Adobe’s $20 billion acquisition of Figma has been referred to an in-depth probe by the UK regulator, the Competition and Markets Authority (CMA).
The CMA raised concerns that the deal “could mean less choice for designers of digital apps, websites, and other products.” According to the regulator, as Adobe had also been investing heavily in such design sectors itself, there could be a “loss of important rivalry” should the company ultimately buy Figma.
However, Adobe has refused to offer any remedies to address the CMA’s concerns. A spokesperson for Adobe said: “We look forward to establishing these facts in the next phase of the process and successfully completing the transaction.”
The CMA identified concerns in the supply of screen design software, where the two companies compete. Figma’s web-based collaborative platform for designs and brainstorming is hugely popular among tech firms, including Zoom Video Communications, Airbnb, and Coinbase. The EU will also decide by August 7, whether to give the acquisition green-light or not, reported Reuters.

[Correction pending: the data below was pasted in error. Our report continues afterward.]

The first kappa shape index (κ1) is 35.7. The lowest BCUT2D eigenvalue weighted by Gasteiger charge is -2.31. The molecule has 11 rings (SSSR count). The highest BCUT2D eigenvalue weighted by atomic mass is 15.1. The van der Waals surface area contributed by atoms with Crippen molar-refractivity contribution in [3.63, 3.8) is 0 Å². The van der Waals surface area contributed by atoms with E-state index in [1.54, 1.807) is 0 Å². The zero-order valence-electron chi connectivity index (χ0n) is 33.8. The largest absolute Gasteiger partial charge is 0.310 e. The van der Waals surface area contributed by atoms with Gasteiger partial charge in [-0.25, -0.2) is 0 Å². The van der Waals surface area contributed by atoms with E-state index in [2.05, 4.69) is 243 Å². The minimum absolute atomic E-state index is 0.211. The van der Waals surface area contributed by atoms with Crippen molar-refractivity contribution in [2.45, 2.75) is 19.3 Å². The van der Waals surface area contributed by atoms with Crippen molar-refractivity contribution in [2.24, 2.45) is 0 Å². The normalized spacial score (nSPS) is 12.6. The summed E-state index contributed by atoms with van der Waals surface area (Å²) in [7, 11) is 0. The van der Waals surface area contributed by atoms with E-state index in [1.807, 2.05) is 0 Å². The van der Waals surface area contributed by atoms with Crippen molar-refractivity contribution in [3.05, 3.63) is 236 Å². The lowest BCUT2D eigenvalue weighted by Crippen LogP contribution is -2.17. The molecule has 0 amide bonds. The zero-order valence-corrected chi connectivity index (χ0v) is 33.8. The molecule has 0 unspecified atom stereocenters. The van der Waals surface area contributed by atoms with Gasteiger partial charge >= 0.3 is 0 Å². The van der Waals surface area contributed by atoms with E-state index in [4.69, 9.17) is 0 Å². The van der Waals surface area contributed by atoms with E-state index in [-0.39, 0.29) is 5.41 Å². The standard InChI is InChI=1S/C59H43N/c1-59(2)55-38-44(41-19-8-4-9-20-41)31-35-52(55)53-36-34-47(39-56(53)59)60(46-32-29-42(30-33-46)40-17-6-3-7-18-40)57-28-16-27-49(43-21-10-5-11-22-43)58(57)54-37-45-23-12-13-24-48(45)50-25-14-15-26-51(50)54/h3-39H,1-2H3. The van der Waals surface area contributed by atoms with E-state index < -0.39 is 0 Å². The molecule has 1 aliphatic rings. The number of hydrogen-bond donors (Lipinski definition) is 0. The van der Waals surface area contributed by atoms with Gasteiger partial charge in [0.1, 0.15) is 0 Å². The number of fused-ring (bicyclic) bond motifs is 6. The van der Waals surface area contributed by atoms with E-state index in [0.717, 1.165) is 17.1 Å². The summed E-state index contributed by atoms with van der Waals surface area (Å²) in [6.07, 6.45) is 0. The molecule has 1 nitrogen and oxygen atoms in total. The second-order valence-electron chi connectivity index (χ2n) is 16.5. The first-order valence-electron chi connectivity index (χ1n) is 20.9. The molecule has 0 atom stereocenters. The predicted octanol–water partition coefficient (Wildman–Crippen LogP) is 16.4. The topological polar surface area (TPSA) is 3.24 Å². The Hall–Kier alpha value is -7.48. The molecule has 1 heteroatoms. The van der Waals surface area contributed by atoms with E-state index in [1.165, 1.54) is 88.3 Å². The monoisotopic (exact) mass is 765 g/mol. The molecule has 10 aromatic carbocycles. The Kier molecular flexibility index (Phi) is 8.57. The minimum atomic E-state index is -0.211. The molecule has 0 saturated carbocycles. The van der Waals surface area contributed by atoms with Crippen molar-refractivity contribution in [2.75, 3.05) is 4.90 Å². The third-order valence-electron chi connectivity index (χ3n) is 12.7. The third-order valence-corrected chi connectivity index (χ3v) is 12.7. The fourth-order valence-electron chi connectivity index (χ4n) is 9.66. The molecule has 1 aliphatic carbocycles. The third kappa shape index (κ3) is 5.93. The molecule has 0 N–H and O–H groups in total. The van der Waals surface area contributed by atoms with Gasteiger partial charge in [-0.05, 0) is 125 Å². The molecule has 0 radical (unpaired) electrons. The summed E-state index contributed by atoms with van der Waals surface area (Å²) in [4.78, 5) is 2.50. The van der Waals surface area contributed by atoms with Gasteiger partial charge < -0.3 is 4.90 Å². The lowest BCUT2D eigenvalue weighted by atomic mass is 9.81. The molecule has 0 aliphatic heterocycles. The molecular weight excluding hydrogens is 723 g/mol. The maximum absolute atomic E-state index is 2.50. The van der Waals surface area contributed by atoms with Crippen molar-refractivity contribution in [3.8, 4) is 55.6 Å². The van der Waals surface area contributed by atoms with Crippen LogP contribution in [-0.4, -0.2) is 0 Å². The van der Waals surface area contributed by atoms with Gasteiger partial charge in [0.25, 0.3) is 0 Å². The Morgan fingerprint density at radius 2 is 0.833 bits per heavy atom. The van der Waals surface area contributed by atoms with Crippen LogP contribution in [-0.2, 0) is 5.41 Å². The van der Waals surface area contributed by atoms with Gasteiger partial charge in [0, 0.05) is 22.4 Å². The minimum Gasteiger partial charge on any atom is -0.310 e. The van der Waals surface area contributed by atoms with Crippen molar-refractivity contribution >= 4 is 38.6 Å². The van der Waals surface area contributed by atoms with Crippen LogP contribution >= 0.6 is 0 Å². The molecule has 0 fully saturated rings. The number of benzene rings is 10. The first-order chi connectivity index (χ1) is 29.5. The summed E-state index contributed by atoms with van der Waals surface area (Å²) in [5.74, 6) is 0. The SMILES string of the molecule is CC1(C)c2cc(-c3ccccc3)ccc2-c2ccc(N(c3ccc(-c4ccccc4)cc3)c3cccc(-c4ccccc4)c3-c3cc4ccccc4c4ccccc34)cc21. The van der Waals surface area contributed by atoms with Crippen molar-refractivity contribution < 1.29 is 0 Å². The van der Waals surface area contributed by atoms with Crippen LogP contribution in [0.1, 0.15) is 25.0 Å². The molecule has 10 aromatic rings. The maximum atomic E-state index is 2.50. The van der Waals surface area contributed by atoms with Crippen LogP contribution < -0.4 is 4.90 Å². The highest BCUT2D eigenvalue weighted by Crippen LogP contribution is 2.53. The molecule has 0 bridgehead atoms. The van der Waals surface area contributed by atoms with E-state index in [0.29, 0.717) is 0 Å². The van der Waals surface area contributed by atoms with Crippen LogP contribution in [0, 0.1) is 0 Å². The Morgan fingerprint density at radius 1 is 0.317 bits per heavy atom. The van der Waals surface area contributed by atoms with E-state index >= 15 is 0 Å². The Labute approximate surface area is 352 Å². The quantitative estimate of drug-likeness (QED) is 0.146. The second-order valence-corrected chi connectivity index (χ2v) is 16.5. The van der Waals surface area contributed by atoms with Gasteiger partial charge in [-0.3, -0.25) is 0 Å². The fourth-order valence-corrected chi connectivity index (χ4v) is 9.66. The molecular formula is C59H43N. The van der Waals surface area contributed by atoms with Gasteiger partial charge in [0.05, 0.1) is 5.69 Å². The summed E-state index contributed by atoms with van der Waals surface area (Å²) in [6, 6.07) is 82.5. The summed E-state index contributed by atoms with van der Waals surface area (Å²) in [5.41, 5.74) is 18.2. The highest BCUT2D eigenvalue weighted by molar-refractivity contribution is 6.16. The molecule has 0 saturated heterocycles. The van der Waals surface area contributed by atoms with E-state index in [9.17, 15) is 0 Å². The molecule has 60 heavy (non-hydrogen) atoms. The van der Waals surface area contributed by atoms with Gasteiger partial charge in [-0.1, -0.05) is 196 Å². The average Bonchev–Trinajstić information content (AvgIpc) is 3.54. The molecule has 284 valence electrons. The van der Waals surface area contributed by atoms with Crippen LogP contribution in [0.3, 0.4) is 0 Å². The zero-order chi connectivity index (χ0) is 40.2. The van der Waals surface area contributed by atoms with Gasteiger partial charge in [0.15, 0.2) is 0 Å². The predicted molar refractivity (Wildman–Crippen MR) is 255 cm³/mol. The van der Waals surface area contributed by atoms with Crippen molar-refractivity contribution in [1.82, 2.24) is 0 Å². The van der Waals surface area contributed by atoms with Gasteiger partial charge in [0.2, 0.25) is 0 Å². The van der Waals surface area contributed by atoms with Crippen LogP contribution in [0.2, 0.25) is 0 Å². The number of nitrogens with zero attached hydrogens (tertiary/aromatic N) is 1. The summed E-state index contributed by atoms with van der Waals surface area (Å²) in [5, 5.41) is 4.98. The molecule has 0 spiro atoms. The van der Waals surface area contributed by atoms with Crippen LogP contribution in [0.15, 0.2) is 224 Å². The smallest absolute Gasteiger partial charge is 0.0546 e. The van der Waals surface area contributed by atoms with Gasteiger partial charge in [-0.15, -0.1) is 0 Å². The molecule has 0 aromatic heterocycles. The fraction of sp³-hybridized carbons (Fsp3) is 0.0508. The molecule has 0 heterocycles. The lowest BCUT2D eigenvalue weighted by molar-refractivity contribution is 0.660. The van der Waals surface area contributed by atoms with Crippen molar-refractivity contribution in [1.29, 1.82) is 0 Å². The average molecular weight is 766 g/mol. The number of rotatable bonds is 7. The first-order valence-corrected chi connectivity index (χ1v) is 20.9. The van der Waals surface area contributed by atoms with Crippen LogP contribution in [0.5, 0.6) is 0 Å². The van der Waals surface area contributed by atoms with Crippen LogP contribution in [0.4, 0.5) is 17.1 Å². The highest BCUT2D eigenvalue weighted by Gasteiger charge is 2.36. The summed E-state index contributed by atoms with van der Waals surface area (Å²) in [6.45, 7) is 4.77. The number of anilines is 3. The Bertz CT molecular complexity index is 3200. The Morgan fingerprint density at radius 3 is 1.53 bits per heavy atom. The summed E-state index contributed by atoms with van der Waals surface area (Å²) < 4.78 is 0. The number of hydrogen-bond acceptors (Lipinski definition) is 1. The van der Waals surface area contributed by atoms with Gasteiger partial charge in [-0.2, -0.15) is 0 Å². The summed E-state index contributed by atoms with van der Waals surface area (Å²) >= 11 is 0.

Figma’s popularity and the concerns raised by the CMA illustrate the importance of the platform in the design world. However, securing a merger or takeover of one of the market’s most important players is proving questionable. As Adobe and Figma engage in a game of chess, the UK regulator steps in to make sure that completing the acquisition won’t mean sacrificing a key competitive edge in terms of choice.